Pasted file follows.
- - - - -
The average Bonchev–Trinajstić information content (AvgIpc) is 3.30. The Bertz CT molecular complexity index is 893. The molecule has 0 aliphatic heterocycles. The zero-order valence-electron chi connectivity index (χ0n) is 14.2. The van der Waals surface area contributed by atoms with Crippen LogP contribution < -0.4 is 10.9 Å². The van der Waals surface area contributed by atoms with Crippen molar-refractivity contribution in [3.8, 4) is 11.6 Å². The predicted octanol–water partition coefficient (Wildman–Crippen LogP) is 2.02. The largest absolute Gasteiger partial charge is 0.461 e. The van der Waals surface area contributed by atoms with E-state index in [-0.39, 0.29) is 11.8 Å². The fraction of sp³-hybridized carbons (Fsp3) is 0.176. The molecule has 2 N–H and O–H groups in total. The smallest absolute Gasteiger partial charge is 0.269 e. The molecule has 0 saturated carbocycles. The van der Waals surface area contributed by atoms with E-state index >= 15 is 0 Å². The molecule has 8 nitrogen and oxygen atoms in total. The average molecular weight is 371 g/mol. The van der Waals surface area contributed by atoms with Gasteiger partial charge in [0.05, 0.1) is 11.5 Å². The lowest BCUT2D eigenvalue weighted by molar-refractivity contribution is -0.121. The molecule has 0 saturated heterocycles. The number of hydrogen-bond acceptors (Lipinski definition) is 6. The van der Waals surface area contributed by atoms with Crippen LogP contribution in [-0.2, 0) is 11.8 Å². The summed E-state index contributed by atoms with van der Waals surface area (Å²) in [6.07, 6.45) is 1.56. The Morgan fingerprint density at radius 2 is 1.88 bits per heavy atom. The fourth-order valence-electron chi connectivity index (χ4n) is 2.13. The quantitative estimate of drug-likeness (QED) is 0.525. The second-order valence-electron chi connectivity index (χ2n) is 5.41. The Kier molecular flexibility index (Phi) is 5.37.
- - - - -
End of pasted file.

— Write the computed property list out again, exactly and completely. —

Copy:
The average Bonchev–Trinajstić information content (AvgIpc) is 3.30. The Bertz CT molecular complexity index is 893. The molecule has 0 aliphatic heterocycles. The zero-order valence-electron chi connectivity index (χ0n) is 14.2. The van der Waals surface area contributed by atoms with Crippen LogP contribution < -0.4 is 10.9 Å². The van der Waals surface area contributed by atoms with Crippen molar-refractivity contribution in [3.8, 4) is 11.6 Å². The predicted octanol–water partition coefficient (Wildman–Crippen LogP) is 2.02. The largest absolute Gasteiger partial charge is 0.461 e. The van der Waals surface area contributed by atoms with E-state index in [-0.39, 0.29) is 11.8 Å². The fraction of sp³-hybridized carbons (Fsp3) is 0.176. The molecule has 2 N–H and O–H groups in total. The smallest absolute Gasteiger partial charge is 0.269 e. The molecule has 0 saturated carbocycles. The van der Waals surface area contributed by atoms with E-state index >= 15 is 0 Å². The molecule has 8 nitrogen and oxygen atoms in total. The average molecular weight is 371 g/mol. The van der Waals surface area contributed by atoms with Gasteiger partial charge in [0.05, 0.1) is 11.5 Å². The lowest BCUT2D eigenvalue weighted by molar-refractivity contribution is -0.121. The molecule has 0 saturated heterocycles. The number of hydrogen-bond acceptors (Lipinski definition) is 6. The van der Waals surface area contributed by atoms with Crippen LogP contribution in [-0.2, 0) is 11.8 Å². The summed E-state index contributed by atoms with van der Waals surface area (Å²) in [6.07, 6.45) is 1.56. The Morgan fingerprint density at radius 2 is 1.88 bits per heavy atom. The fourth-order valence-electron chi connectivity index (χ4n) is 2.13. The quantitative estimate of drug-likeness (QED) is 0.525. The second-order valence-electron chi connectivity index (χ2n) is 5.41. The Kier molecular flexibility index (Phi) is 5.37.